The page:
The Congressional Budget Office and the Joint Committee on Taxation estimated that HR 3962 will reduce the number of nonelderly people who are not insured by about 36 million, leaving about 18 million people – of which an estimated one third would be unauthorized immigrants – without insurance. The percentage of legal nonelderly residents covered by insurance is estimated to rise from 83 percent to 96 percent.

The Saturday debate over the bill in the House was long and passionate.

“It's not a Republican or a Democratic thing,” but a question of whether America is going to be a healthy nation, said Rep. Charles Rangel (D-New York).

But the aisle between the parties widened into a deep ideological divide over the bill.

Republicans questioning what they said where high costs, an 8-percent inflation rate and, as Rep. John Kline (R-Minnesota) phrased it, “a huge morass” of government bureaucracy contained in the nearly 2,000-page bill. Kline also worried about the “super bureaucrat” who would oversea the creation of these health care benefits.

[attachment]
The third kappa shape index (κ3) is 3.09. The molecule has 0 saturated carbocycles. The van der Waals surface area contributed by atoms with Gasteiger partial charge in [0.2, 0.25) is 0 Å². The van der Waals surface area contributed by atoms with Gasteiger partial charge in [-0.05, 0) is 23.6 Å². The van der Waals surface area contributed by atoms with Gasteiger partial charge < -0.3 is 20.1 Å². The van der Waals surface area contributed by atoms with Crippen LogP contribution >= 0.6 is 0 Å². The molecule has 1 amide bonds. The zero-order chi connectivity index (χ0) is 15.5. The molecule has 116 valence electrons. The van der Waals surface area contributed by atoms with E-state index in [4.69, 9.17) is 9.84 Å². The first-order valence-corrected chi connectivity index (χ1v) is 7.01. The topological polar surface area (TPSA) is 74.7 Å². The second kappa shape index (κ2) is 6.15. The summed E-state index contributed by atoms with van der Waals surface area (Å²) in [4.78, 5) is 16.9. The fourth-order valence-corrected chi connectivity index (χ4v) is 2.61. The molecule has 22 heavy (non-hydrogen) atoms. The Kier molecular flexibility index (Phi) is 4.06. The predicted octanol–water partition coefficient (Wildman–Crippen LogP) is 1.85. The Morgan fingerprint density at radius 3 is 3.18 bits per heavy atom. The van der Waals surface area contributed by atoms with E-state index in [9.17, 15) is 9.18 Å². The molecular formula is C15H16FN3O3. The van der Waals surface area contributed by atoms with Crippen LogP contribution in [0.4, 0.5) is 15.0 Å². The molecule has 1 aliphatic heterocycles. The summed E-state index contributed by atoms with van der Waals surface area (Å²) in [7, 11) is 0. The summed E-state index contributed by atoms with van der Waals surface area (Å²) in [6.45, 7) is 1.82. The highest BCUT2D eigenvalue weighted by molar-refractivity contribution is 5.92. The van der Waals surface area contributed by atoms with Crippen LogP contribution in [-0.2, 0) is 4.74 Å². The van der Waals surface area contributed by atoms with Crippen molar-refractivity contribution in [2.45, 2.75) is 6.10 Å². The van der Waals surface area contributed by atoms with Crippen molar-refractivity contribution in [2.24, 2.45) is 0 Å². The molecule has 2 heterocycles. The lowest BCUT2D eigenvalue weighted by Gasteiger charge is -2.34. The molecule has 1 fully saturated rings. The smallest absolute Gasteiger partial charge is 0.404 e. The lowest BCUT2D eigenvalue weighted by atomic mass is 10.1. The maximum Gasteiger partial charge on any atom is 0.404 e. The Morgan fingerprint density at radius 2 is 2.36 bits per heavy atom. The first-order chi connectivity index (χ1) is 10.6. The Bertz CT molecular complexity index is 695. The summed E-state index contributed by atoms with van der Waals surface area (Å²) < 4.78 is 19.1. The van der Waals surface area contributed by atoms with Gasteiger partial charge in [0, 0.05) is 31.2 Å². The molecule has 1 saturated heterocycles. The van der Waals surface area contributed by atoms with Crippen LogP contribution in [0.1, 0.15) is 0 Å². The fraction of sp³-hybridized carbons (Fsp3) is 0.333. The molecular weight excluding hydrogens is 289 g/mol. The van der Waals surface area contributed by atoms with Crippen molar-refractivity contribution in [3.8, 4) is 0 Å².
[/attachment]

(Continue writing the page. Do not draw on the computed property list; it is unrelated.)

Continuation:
They also argued against the bill, which they said was not a bipartisan effort.

Rep. John Boehner (R-Ohio), the House minority leader, said the country has been hit by a “difficult economic shock” over the last year. He said huge government spending efforts like the stimulus bill haven't helped, and said the government was on an “unsustainable” course.

Boehner suggested the health care bill would wreak havoc on the country, saddle citizens with huge debt loads, cost over $1.3 trillion and kill millions of US jobs.

“The American people want us to focus on getting our economy moving again,” said Boehner, who suggested nothing will diminish job prospects more than the bill.

At the same time, he said no attention was being paid to the giant government bureaucracy that will be built to accommodate the bill's mandates.

The American people, Boehner said, want two things from health care reform – lower costs and more choices, but he said HR 3962 accomplishes neither, and actually does the opposite on both counts.

Others raised concerns about the heavy penalties for those who don't follow the new insurance rules. Those who don't comply will be subject to violations of the Internal Revenue Service code which could result in prison and huge penalties.

Democrats said the bill was a historic step and a health care milestone